Changes in the Distribution of Air Pollutants (Carbon Monoxide) during the Control of the COVID-19 Pandemic in Jakarta, Surabaya, and Yogyakarta, Indonesia
Department of Environmental Sciences, Faculty of Mathematics and Natural Sciences, Universitas Sebelas Maret, Surakarta, 57126 Indonesia
Department of Civil Engineering, Faculty of Engineering, Universitas Sebelas Maret, Surakarta, 57126 Indonesia
Department of Statistics, Faculty of Mathematics and Natural Sciences, Universitas Sebelas Maret, Surakarta, 57126 Indonesia
Department of Environmental Engineering, Faculty of Infrastructure Planning, Universitas Pertamina, Komplek Universitas Pertamina, Jalan Sinabung II, Terusan Simprug, Jakarta, 12220, Indonesia
Department of Civil Engineering, Universitas Negeri Medan, Medan, Indonesia
Autor do korespondencji
I Wayan Koko Suryawan   

Universitas Pertamina
J. Ecol. Eng. 2023; 24(4):151-162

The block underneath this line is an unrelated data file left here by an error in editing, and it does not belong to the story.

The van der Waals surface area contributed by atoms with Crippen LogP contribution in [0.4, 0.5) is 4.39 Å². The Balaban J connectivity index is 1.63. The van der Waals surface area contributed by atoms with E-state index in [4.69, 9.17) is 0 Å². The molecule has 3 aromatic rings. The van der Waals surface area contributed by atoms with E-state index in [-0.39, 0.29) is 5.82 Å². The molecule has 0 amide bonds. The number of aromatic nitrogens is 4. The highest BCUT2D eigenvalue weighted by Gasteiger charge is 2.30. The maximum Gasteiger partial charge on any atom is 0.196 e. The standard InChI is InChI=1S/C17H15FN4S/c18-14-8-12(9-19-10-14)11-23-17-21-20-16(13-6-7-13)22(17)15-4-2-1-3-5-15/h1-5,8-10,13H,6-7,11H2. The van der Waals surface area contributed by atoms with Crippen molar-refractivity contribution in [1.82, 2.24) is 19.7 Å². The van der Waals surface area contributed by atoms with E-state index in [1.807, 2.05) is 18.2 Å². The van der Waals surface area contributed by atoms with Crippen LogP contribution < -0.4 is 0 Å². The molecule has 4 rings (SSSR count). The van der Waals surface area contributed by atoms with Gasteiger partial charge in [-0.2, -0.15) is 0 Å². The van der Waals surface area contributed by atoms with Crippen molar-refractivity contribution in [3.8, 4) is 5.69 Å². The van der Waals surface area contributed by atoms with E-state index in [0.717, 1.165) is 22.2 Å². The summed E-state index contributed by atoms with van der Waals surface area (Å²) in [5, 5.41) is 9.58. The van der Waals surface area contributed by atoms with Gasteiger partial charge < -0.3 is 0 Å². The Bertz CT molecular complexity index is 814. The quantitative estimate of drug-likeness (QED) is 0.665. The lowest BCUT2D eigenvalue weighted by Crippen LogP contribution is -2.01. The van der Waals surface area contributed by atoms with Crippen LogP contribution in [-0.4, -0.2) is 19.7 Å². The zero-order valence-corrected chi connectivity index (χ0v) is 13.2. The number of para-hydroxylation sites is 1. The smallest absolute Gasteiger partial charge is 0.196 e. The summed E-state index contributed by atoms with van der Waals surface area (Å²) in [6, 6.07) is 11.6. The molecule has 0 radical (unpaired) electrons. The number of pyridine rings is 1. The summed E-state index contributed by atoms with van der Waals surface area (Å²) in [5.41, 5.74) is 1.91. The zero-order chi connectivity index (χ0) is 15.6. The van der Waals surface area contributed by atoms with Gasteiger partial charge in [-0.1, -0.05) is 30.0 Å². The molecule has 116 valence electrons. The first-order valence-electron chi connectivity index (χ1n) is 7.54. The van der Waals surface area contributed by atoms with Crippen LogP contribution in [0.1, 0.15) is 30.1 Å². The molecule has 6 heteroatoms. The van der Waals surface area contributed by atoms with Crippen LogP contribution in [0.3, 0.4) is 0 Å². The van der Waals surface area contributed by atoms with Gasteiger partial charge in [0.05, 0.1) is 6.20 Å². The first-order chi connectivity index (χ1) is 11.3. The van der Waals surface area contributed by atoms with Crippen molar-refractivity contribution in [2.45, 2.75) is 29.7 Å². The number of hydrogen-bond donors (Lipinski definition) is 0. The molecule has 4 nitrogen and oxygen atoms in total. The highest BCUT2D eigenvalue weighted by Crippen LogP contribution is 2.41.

The condition of the Coronavirus Disease 2019 (COVID-19) pandemic in 2020 characterizing DKI Jakarta, Surabaya, and Yogyakarta Provinces which have a high population density in 2019, necessitates implementing Large-Scale Social Restrictions (LSSR) to control or break the chain of the spread of COVID-19. The LSSR policy that limits community activities, be it business activities, transportation, and the industrial sector, will impact social activities and the environment due to the reduced intensity of community activities. Therefore, this study aimed to determine changes in the carbon monoxide (CO) levels in Jakarta, Surabaya and Yogyakarta during the pre-pandemic and during the pandemic. The method used is the tropospheric CO concentration extracted from the Sentinel-5P satellite data. The CO data were retrieved and calculated using Google Earth Engine. The COVID-19 pandemic reduced CO level by 19.7%, 14.9%, and 21%, respectively. The paired t-test shows no significant difference from before the COVID-19 pandemic, with a significance of 0.05. The highest pre-pandemic average and total CO concentration levels were 0.042 and 1.0198 mol/m2 in Yogyakarta, respectively, whereas the lowest during the pandemic were 0.02845 and 0.6828 mol/m2 in Surabaya. Overall, the three cities have a weak relationship between CO level and precipitation as well as temperatures and CO level.
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